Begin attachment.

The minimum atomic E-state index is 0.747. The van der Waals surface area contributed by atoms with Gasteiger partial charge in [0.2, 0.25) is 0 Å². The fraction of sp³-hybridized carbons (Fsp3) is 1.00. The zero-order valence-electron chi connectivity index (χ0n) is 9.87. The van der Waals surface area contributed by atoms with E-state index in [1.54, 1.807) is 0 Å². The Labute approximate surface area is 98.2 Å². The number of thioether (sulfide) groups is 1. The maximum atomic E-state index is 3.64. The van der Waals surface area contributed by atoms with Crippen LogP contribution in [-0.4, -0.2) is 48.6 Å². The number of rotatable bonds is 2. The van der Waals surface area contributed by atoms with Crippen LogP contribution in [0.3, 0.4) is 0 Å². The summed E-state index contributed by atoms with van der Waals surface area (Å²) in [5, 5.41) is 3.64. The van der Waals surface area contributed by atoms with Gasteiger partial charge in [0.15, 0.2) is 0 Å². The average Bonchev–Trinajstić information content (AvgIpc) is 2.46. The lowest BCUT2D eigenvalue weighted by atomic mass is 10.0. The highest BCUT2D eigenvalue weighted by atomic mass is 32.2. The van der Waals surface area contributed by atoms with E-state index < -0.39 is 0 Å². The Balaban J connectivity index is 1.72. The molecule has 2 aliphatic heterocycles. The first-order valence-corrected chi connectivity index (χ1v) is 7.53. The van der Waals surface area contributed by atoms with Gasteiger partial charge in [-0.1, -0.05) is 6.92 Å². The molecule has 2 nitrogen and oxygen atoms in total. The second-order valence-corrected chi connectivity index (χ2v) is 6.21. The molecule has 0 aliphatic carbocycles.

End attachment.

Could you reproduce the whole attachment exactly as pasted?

The minimum atomic E-state index is 0.747. The van der Waals surface area contributed by atoms with Gasteiger partial charge in [0.2, 0.25) is 0 Å². The fraction of sp³-hybridized carbons (Fsp3) is 1.00. The zero-order valence-electron chi connectivity index (χ0n) is 9.87. The van der Waals surface area contributed by atoms with E-state index in [1.54, 1.807) is 0 Å². The Labute approximate surface area is 98.2 Å². The number of thioether (sulfide) groups is 1. The maximum atomic E-state index is 3.64. The van der Waals surface area contributed by atoms with Crippen LogP contribution in [-0.4, -0.2) is 48.6 Å². The number of rotatable bonds is 2. The van der Waals surface area contributed by atoms with Crippen LogP contribution in [0.3, 0.4) is 0 Å². The summed E-state index contributed by atoms with van der Waals surface area (Å²) in [5, 5.41) is 3.64. The van der Waals surface area contributed by atoms with Gasteiger partial charge in [0.15, 0.2) is 0 Å². The average Bonchev–Trinajstić information content (AvgIpc) is 2.46. The lowest BCUT2D eigenvalue weighted by atomic mass is 10.0. The highest BCUT2D eigenvalue weighted by atomic mass is 32.2. The van der Waals surface area contributed by atoms with E-state index < -0.39 is 0 Å². The Balaban J connectivity index is 1.72. The molecule has 2 aliphatic heterocycles. The first-order valence-corrected chi connectivity index (χ1v) is 7.53. The van der Waals surface area contributed by atoms with Gasteiger partial charge in [-0.1, -0.05) is 6.92 Å². The molecule has 2 nitrogen and oxygen atoms in total. The second-order valence-corrected chi connectivity index (χ2v) is 6.21. The molecule has 0 aliphatic carbocycles.